Embedded before a noun phrase only, the adjectival participle is used in relative clause constructions in situations where English often uses lexical adjectives.See § on adjectives, chap. 5.
Note that the Ç -a of the adjectival participle is syntactically equivalent to the RELATIVE PRONOUNS`which, that' of the relative clause in languages that have postposed relative clauses English. The Ç -a in Tamil is always present, although the English equivalent may sometimes be deleted.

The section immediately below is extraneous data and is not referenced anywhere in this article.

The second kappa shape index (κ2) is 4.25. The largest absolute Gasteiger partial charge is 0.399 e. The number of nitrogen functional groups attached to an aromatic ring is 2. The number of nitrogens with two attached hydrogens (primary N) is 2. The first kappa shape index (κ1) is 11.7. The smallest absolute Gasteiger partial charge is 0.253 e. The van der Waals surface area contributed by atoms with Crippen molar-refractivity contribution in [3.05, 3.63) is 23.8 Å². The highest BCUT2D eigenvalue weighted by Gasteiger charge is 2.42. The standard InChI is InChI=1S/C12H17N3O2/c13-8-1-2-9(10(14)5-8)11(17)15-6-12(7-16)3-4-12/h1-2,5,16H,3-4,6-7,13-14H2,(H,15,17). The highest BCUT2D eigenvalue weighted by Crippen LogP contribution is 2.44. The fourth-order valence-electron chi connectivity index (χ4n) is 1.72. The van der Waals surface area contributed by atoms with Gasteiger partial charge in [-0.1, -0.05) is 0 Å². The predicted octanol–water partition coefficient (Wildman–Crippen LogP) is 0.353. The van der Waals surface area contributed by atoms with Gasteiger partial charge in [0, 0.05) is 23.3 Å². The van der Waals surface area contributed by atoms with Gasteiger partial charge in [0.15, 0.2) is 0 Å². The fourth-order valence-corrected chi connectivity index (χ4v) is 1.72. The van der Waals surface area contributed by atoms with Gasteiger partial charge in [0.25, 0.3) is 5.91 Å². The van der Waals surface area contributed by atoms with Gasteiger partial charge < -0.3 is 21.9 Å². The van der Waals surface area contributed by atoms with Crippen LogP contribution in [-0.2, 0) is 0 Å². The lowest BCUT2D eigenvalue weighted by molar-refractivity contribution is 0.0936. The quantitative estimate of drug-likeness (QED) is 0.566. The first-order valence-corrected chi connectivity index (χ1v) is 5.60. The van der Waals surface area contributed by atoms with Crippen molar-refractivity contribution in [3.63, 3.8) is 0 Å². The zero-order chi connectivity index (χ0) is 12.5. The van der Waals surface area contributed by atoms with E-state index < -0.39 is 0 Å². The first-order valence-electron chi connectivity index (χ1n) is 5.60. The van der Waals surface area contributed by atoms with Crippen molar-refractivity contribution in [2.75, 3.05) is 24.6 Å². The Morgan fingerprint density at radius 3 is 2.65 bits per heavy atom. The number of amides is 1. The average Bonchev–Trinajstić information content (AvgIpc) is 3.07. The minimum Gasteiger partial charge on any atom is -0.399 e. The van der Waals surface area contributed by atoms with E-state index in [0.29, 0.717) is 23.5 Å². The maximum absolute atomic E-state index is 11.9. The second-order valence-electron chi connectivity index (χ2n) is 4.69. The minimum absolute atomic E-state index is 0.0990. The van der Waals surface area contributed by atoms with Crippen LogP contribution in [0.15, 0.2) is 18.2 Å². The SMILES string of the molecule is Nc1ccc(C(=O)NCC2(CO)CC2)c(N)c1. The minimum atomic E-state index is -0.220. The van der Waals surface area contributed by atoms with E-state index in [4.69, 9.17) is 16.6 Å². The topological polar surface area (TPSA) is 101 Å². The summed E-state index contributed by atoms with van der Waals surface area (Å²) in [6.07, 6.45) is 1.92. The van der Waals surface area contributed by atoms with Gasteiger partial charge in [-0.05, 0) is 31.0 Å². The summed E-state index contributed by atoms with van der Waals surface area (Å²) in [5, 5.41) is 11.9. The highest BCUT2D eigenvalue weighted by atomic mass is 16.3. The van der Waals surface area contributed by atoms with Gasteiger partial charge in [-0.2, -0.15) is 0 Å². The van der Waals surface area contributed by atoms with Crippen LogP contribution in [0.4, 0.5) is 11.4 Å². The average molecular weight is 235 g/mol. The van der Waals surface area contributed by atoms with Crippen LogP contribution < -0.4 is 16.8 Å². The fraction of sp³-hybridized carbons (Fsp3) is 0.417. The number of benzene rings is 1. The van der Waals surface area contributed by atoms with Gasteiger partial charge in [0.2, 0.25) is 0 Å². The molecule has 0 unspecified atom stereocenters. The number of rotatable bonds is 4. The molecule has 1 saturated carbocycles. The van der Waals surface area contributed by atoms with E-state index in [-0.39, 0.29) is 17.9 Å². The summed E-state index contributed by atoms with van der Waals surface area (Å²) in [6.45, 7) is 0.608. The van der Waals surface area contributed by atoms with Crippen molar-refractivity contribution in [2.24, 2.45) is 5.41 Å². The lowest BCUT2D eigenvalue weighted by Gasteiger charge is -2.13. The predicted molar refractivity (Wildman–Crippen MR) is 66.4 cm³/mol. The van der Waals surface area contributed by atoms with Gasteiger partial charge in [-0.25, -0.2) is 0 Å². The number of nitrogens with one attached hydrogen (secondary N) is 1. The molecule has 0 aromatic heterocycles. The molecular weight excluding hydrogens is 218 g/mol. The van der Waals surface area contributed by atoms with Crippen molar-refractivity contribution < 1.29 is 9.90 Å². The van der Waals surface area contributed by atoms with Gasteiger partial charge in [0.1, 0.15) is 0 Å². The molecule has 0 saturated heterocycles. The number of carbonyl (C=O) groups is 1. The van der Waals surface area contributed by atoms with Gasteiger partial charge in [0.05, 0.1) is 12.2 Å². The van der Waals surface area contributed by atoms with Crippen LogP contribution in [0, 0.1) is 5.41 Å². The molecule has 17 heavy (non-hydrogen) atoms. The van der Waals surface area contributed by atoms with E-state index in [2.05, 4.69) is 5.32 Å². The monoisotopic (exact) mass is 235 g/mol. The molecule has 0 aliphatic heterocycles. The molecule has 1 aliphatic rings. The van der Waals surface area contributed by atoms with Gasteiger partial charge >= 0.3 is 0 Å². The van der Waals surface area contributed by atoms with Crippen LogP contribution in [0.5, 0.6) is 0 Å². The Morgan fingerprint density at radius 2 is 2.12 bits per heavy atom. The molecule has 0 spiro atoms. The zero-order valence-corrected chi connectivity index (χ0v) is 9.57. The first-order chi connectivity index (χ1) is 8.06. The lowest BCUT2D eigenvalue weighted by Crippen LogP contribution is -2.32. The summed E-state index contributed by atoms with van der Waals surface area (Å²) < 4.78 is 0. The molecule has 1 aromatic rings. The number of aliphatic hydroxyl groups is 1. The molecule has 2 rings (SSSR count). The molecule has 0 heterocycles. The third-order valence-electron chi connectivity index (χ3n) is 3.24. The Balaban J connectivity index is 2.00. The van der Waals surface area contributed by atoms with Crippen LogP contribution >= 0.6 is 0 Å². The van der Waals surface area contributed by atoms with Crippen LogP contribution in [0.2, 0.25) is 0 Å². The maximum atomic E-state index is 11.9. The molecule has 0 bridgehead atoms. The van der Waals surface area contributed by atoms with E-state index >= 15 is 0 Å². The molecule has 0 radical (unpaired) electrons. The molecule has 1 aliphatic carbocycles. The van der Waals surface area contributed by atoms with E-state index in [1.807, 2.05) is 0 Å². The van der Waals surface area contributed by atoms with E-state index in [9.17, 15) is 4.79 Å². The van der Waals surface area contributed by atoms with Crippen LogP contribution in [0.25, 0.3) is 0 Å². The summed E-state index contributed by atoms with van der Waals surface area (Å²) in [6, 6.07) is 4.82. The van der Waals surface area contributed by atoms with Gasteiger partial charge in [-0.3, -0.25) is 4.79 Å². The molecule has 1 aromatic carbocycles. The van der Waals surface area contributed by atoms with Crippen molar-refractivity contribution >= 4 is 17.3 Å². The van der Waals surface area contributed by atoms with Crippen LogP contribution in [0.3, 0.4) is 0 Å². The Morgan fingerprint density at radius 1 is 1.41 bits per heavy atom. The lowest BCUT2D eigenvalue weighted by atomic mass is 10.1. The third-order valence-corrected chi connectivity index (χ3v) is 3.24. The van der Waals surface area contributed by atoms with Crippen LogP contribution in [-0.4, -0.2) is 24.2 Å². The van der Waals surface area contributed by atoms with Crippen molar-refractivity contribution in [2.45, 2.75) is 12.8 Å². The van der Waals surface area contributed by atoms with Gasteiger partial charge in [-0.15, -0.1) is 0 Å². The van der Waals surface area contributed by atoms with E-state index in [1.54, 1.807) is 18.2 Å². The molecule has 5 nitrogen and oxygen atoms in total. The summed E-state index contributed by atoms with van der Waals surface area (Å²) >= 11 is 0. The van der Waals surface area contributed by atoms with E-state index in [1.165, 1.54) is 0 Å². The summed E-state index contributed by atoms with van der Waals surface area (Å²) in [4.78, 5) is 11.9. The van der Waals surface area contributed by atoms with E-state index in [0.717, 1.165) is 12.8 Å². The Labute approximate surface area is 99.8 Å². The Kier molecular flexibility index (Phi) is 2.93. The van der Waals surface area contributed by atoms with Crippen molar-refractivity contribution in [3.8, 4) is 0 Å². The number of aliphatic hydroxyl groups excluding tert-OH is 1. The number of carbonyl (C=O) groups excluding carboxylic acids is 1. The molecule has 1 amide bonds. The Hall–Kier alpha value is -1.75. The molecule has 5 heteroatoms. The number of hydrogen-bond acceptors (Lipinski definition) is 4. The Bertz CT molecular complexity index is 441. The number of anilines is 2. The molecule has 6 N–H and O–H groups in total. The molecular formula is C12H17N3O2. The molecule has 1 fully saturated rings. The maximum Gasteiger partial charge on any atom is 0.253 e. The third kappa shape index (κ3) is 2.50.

Adjectival participles can also be embedded before third person pronouns Çâ, ÇÂ¨, ÇÂ(ª), ÇÂõ´(ª), ÇÂç adu, avan, ava(l), avanga(l), avaru with the meaning `He (etc.) who verb-s/ed.'
Often these third person pronouns are best translated with phrases like `the people who', `the thing which', `the man/woman who' rather than literally. Since they are noun phrases, they can take case and postpositions, other adjectives, and can be subjected to all the normal rules governing noun phrases.
Note that relatave clauses formed with AJP's are embedded before other elements such as possessive pronouns, not after:
Ø¼¢â Âÿ» Í¨ »£½Õ neettu vanda en tampi `My ygr.brother who came yesterday'
instead of *Í¨ Ø¼¢â Âÿ» »£½Õ.